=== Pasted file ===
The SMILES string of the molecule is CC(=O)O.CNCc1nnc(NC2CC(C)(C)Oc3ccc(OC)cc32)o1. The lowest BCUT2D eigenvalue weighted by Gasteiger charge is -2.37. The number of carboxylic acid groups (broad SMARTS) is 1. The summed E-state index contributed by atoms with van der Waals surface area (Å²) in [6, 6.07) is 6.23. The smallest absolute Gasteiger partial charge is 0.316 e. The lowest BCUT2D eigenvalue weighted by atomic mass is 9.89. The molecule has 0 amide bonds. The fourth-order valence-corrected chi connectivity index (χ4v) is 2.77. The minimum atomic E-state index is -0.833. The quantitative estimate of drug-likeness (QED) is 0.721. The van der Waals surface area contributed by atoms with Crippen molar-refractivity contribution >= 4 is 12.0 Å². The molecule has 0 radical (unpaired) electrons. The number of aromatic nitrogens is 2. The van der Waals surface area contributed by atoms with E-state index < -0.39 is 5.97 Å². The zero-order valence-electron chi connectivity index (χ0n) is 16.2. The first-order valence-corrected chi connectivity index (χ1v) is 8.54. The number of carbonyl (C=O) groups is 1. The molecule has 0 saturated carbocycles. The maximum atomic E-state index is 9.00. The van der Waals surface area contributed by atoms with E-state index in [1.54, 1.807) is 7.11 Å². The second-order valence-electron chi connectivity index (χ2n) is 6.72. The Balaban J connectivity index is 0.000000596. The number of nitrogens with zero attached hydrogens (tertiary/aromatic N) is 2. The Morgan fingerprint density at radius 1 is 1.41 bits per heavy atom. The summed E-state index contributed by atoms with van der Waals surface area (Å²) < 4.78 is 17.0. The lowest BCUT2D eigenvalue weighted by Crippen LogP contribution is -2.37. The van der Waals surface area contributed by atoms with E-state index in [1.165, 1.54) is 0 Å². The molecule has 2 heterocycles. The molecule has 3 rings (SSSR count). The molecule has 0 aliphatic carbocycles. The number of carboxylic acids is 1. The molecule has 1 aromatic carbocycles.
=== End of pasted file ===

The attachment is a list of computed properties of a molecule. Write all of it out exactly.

The SMILES string of the molecule is CC(=O)O.CNCc1nnc(NC2CC(C)(C)Oc3ccc(OC)cc32)o1. The lowest BCUT2D eigenvalue weighted by Gasteiger charge is -2.37. The number of carboxylic acid groups (broad SMARTS) is 1. The summed E-state index contributed by atoms with van der Waals surface area (Å²) in [6, 6.07) is 6.23. The smallest absolute Gasteiger partial charge is 0.316 e. The lowest BCUT2D eigenvalue weighted by atomic mass is 9.89. The molecule has 0 amide bonds. The fourth-order valence-corrected chi connectivity index (χ4v) is 2.77. The minimum atomic E-state index is -0.833. The quantitative estimate of drug-likeness (QED) is 0.721. The van der Waals surface area contributed by atoms with Crippen molar-refractivity contribution >= 4 is 12.0 Å². The molecule has 0 radical (unpaired) electrons. The number of aromatic nitrogens is 2. The van der Waals surface area contributed by atoms with E-state index < -0.39 is 5.97 Å². The zero-order valence-electron chi connectivity index (χ0n) is 16.2. The first-order valence-corrected chi connectivity index (χ1v) is 8.54. The number of carbonyl (C=O) groups is 1. The molecule has 0 saturated carbocycles. The maximum atomic E-state index is 9.00. The van der Waals surface area contributed by atoms with E-state index in [1.54, 1.807) is 7.11 Å². The second-order valence-electron chi connectivity index (χ2n) is 6.72. The Balaban J connectivity index is 0.000000596. The number of nitrogens with zero attached hydrogens (tertiary/aromatic N) is 2. The Morgan fingerprint density at radius 1 is 1.41 bits per heavy atom. The summed E-state index contributed by atoms with van der Waals surface area (Å²) < 4.78 is 17.0. The lowest BCUT2D eigenvalue weighted by Crippen LogP contribution is -2.37. The van der Waals surface area contributed by atoms with E-state index in [1.165, 1.54) is 0 Å². The molecule has 2 heterocycles. The molecule has 3 rings (SSSR count). The molecule has 0 aliphatic carbocycles. The number of carboxylic acids is 1. The molecule has 1 aromatic carbocycles.